Pyrimethamine (Oral route)
Folic Acid Antagonist
Uses of This Medicine:
Pyrimethamine is an antiprotozoal medicine. Antiprotozoals work by killing protozoa (tiny, one-celled animals) or preventing their growth. Some protozoa are parasites that can cause many different kinds of infections in the body.
This medicine is used with one or more other medicines to treat and prevent malaria and to treat toxoplasmosis. This medicine may also be used for other problems as determined by your doctor.
Pyrimethamine is available only with your doctor's prescription.
Before Using This Medicine:
In deciding to use a medicine, the risks of taking the medicine must be weighed against the good it will do. This is a decision you and your doctor will make. For this medicine, the following should be considered:
Tell your doctor if you have ever had any unusual or allergic reaction to this medicine or any other medicines. Also tell your health care professional if you have any other types of allergies, such as to foods, dyes, preservatives, or animals. For non-prescription products, read the label or package ingredients carefully.
Pyrimethamine has been used in children and, in effective doses, has not been shown to cause different side effects or problems in children than it does in adults.
Many medicines have not been studied specifically in older people. Therefore, it may not be known whether they work exactly the same way they do in younger adults or if they cause different side effects or problems in older people. There is no specific information comparing use of pyrimethamine in the elderly with use in other age groups.
|All Trimesters||C||Animal studies have shown an adverse effect and there are no adequate studies in pregnant women OR no animal studies have been conducted and there are no adequate studies in pregnant women.|
Studies in women suggest that this medication poses minimal risk to the infant when used during breastfeeding.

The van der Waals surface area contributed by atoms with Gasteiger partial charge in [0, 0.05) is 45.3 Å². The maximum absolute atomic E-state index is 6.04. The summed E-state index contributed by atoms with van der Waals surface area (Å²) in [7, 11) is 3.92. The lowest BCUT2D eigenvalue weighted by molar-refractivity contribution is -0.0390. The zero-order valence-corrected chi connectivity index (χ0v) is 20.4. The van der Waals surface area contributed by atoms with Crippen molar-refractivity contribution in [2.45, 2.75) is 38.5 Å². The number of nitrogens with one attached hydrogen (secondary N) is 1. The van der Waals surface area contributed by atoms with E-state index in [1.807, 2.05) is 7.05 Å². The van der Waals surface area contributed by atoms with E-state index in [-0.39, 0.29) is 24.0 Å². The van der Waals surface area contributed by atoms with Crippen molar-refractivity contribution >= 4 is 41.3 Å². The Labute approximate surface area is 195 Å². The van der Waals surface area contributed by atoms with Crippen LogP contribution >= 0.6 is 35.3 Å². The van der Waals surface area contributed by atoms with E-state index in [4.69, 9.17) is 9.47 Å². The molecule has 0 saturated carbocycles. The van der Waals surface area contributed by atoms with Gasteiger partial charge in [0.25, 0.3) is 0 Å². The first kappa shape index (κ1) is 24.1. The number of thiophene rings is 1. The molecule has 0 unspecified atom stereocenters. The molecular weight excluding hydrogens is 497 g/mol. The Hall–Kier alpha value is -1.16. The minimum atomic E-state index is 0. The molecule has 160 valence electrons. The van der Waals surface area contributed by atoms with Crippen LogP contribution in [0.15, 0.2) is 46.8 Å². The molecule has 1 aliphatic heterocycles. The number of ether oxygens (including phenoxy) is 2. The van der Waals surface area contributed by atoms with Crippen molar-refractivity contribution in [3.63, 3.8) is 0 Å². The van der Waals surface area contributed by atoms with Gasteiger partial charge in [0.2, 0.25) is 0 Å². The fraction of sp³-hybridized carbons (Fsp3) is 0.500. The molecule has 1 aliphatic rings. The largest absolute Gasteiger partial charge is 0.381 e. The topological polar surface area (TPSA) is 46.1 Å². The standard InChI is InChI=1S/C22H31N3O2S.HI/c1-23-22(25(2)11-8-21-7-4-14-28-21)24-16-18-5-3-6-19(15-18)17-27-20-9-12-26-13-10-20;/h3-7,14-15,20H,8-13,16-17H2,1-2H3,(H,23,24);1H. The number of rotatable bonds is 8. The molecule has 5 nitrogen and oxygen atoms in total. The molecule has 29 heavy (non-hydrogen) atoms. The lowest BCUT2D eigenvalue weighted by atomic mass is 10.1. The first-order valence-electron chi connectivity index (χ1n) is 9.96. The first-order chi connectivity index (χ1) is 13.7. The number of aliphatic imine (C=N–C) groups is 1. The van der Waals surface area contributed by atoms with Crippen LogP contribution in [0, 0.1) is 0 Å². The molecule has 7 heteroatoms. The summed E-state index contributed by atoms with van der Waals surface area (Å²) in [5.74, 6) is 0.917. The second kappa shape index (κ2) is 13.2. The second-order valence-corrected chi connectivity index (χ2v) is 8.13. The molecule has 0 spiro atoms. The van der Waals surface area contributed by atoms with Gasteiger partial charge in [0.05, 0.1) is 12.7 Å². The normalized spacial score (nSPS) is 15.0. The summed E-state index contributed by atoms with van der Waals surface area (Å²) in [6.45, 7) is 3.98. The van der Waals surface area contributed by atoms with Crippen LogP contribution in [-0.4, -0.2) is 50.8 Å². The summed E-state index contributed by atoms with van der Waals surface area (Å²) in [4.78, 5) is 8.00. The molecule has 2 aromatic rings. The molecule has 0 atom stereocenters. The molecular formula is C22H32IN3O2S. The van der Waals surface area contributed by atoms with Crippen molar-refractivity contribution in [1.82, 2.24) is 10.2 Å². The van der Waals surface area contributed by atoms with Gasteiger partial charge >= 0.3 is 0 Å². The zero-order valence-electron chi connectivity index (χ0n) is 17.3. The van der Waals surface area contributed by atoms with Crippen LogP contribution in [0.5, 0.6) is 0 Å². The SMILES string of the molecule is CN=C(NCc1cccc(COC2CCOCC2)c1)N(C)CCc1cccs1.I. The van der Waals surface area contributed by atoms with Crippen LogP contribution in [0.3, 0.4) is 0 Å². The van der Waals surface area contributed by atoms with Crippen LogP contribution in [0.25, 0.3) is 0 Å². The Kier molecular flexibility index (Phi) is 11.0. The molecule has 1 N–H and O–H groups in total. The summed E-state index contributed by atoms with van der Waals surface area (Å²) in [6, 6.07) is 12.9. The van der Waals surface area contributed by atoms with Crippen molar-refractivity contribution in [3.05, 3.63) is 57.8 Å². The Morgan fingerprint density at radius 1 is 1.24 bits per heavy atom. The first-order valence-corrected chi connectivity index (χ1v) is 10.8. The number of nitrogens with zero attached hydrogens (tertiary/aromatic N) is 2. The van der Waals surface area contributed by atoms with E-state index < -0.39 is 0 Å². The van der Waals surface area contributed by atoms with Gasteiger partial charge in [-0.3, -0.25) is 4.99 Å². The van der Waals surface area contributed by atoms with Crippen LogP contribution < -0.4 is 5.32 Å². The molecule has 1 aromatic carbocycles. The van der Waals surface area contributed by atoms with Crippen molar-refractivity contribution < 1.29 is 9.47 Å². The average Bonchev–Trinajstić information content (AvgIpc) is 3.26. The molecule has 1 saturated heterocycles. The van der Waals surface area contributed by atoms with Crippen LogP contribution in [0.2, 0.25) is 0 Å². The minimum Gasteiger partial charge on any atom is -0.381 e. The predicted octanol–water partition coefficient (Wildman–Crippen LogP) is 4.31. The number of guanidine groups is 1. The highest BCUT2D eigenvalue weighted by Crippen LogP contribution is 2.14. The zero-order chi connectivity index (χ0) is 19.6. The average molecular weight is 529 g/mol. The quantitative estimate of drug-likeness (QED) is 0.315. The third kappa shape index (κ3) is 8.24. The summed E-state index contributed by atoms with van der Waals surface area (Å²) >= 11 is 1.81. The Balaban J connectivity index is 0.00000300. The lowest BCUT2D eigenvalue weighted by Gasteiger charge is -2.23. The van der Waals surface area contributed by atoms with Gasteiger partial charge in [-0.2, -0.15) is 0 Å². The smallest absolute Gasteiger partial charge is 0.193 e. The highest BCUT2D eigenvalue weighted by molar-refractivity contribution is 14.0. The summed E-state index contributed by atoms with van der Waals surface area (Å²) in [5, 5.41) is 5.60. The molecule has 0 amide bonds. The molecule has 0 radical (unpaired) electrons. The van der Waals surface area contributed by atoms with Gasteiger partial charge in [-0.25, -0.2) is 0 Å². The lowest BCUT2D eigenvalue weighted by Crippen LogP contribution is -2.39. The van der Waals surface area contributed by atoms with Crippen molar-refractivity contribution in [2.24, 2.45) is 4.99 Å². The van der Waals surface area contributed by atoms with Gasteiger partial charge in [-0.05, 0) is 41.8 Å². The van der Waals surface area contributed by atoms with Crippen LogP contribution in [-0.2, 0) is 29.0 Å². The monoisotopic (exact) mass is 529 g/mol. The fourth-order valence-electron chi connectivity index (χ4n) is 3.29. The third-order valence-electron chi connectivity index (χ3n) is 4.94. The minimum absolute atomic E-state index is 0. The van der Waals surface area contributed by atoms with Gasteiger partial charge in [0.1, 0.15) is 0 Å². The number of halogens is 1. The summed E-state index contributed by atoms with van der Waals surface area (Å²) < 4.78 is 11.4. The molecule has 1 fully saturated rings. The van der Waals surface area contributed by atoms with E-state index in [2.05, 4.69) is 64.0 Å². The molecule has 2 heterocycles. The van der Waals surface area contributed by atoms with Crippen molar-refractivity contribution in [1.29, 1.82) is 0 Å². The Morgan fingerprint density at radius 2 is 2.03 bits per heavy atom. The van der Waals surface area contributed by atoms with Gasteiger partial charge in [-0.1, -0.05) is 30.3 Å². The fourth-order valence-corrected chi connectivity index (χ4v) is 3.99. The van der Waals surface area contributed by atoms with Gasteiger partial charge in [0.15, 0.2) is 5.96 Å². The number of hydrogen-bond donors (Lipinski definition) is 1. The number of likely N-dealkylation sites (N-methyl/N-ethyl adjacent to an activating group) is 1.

Although certain medicines should not be used together at all, in other cases two different medicines may be used together even if an interaction might occur. In these cases, your doctor may want to change the dose, or other precautions may be necessary. When you are taking this medicine, it is especially important that your healthcare professional know if you are taking any of the medicines listed below. The following interactions have been selected on the basis of their potential significance and are not necessarily all-inclusive.
Using this medicine with any of the following medicines is not recommended. Your doctor may decide not to treat you with this medication or change some of the other medicines you take.
Using this medicine with any of the following medicines is usually not recommended, but may be required in some cases. If both medicines are prescribed together, your doctor may change the dose or how often you use one or both of the medicines.
- Cholera Vaccine, Live
Using this medicine with any of the following medicines may cause an increased risk of certain side effects, but using both drugs may be the best treatment for you. If both medicines are prescribed together, your doctor may change the dose or how often you use one or both of the medicines.
Certain medicines should not be used at or around the time of eating food or eating certain types of food since interactions may occur. Using alcohol or tobacco with certain medicines may also cause interactions to occur. Discuss with your healthcare professional the use of your medicine with food, alcohol, or tobacco.